Evening/Morning of Reflection
Parish/School Staff Day/Retreat
Family Catechesis Program Presentation
...again, almost any format can be filled!
General Presentations: Titles & Themes
Poverty and Gifts: It's A Package Deal
As individuals and institutions we are bequeathed both poverty and gifts. Our vitality is contingent on becoming aware of, befriending, and using both toward an integrated fruitful life. We often try to minimize or eliminate our poverty while maximizing our gifts and yet the best balanced life recognizes the way those two are interwoven and need to work together. This is a vulnerable, risky, but necessary enterprise if we want to live a life of growth and freedom.
Running the Paschal Mystery
Consciously or Unconsciously, most Catholics think of themselves as ‘Cheerleaders for Jesus’ when it comes to the Paschal Mystery – The passing over from Death to Life. One gets the impression that Jesus did the Paschal Mystery for us a really, really long time ago and every year during Holy Week we gather to remember the story and thank him . . . again. Ah, but is it possible that with respect to the Paschal Mystery, the passing over from death to life, Jesus Went First – and now, today, he invites us in to the Mystery with him? What if the Paschal Mystery is ‘the rhythm of Love,’ and to the extent that we have the guts to participate in this Mystery, Jesus exquisitely companions us in to New Life!
There is Not Enough Room for Joy -- For God's Sake!
The phrase, ‘There is not Enough Room for Joy’, has two potential meanings -- Both intriguing and challenging. On the one hand, is it possible that Joy is bigger than we give it credit for? That Joy is neither cute nor a luxury? Is it possible that Joy is a Mystery flowing directly from the heart of the Divine? Is it possible that Joy, like few other realities has the capacity to get it's arms around suffering? On the other hand, it seems that in the lives of so many of us . . . there simply is Not Enough Room for Joy. Is it possible that living a life within which Joy is in short supply is both a tragedy and dangerous. Lets courageously contemplate the place of Joy in our Lives, Souls and Relationships . . . for God's Sake.
I Didn’t Ask ‘Were You Baptized?’ . . . I Asked “ARE You Baptized?!”
If queried about their Baptismal status, most Catholics will respond: ‘Yes I was Baptized.’ The answer gives the impression that Baptism is historical, static and a noun. Ah . . . but what if, in our actual lived reality, Baptism is Contemporary, Dynamic and A Verb? What if Baptism has less to do with a certificate than it does with our fundamental identity and vitality and capacity to navigate suffering and enter into intimacy and live out our authentic vocation? What if ‘Are you baptized?’ is the most important question – and what if we could answer such a question with a simple, bold and humble response: ‘Yes, I know myself as baptized and as a result I am free.’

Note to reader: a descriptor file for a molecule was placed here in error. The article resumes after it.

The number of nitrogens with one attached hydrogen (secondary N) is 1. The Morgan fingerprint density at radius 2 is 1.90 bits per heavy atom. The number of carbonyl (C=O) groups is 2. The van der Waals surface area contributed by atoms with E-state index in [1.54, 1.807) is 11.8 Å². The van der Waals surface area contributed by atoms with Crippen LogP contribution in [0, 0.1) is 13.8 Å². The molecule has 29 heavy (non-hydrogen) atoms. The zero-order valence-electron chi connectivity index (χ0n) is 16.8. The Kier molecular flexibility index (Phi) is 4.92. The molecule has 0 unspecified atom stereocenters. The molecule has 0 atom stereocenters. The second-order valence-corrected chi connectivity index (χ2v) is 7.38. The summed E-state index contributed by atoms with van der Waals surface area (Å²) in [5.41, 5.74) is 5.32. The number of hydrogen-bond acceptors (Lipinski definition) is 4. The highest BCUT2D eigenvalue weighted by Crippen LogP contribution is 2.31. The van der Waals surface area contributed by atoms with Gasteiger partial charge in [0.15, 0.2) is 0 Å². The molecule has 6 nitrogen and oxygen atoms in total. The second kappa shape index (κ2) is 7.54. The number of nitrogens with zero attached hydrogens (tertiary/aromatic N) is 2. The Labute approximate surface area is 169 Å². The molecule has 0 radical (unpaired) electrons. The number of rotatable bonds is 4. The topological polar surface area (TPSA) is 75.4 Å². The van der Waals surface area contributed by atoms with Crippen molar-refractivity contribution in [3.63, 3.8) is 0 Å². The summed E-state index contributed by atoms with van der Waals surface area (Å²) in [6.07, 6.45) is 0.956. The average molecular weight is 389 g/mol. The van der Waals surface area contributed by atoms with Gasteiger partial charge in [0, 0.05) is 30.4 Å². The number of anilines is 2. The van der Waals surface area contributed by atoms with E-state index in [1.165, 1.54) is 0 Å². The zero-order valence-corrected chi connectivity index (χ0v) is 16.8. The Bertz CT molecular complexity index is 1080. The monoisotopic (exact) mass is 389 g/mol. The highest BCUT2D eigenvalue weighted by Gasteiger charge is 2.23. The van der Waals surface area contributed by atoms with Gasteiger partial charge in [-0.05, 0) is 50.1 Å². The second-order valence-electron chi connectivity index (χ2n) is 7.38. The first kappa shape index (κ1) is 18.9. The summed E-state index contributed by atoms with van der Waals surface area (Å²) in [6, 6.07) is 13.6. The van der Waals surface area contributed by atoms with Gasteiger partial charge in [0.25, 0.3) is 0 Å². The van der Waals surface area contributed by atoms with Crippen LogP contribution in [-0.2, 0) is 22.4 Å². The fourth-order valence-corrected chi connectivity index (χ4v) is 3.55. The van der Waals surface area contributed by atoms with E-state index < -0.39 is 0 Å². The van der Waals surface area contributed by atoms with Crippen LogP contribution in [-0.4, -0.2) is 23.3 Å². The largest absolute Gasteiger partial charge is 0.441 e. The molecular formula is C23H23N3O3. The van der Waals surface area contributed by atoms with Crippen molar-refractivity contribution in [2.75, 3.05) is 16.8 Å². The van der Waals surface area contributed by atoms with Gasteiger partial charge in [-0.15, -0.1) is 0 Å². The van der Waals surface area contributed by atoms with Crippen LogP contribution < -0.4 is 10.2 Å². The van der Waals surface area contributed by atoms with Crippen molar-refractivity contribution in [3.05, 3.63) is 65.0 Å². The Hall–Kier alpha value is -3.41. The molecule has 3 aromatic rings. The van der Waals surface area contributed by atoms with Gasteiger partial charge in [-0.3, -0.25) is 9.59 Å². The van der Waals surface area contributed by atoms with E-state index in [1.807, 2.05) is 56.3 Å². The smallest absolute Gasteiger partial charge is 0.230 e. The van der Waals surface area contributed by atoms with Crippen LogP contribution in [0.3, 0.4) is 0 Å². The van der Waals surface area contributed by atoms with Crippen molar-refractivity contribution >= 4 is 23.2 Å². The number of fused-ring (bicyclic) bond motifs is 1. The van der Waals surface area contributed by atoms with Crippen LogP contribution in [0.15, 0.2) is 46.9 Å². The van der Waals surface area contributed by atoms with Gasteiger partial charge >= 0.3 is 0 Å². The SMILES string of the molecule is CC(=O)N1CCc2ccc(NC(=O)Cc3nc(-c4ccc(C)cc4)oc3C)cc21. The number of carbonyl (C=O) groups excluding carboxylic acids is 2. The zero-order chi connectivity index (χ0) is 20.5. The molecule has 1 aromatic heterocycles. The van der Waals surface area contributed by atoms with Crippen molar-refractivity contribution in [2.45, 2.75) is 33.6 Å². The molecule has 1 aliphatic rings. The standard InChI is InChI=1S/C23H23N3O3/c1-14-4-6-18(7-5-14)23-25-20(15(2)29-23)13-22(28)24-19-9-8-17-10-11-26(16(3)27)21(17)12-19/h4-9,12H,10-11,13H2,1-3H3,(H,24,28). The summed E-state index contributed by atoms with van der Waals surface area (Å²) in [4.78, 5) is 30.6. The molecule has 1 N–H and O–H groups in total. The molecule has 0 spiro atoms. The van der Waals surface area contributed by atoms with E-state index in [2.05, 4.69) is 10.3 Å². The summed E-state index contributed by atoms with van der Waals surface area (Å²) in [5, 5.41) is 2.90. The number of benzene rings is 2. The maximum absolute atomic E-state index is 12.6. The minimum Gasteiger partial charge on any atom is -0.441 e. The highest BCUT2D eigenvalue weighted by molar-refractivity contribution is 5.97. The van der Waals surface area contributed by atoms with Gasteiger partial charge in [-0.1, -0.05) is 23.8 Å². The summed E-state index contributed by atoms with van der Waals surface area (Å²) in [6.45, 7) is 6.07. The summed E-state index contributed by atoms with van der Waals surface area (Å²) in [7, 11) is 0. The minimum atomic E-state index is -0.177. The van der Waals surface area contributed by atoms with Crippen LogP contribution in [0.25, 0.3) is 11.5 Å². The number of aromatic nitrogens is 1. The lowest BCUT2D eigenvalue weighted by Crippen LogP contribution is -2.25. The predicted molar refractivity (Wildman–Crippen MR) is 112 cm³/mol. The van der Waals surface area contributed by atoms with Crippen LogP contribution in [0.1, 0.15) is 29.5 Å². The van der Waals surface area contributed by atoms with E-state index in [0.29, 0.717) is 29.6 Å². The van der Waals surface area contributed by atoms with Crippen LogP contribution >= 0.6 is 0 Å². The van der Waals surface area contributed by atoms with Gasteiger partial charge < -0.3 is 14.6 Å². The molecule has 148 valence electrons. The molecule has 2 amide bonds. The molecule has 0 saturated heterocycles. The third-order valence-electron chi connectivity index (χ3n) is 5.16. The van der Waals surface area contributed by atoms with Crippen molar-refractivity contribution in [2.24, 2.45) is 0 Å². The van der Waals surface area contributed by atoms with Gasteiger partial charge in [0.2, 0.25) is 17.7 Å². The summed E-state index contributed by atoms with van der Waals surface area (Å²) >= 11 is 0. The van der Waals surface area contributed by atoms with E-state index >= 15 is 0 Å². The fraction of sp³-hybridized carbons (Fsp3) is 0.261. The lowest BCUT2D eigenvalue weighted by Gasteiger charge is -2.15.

Oh Come On! – Come Out and Play! (The Spirituality of Fun)
We tend to relegate play to the realms of childhood or those with too much time on their hands. Nothing could be further from the truth. To play is to explore, tease and challenge our perceived limits. To play is to access energy and take intentional risks. To play is to remember that participation trumps production. To play is to remember that laughter is healing and courageous and liberating. To play is to be free to perceive ourselves, some one else or some reality from an alternative perspective – to be free to re-imagine. To Play is to enter in to Holy Communion with Jesus – Player Par Excellence. So with respect to your marriage; your health, body, sexuality; your job, vocation or lack of employment; with respect to your divorce; your retirement; your parents, siblings, children; your soul, your church, your world, your God . . . Oh Come On! – Come Out and Play!
By Whose Authority?
Authority is a fascinating concept today -- especially within 'churchy circles.' This evening we will explore the nature of authority. Who has it? How is it used -- or wielded -- as the case may be? Are we, individually and collectively, the bearers of authority, and if so, is this authority proving to be fruitful in any way? Does one inherit, garner or live in to authority? Is the Church authoritative? Is the Church's authority trustworthy? From whence did Jesus' authority come, and how did Jesus use this authority? Come and help us contemplate and wrestle with the experience of authority.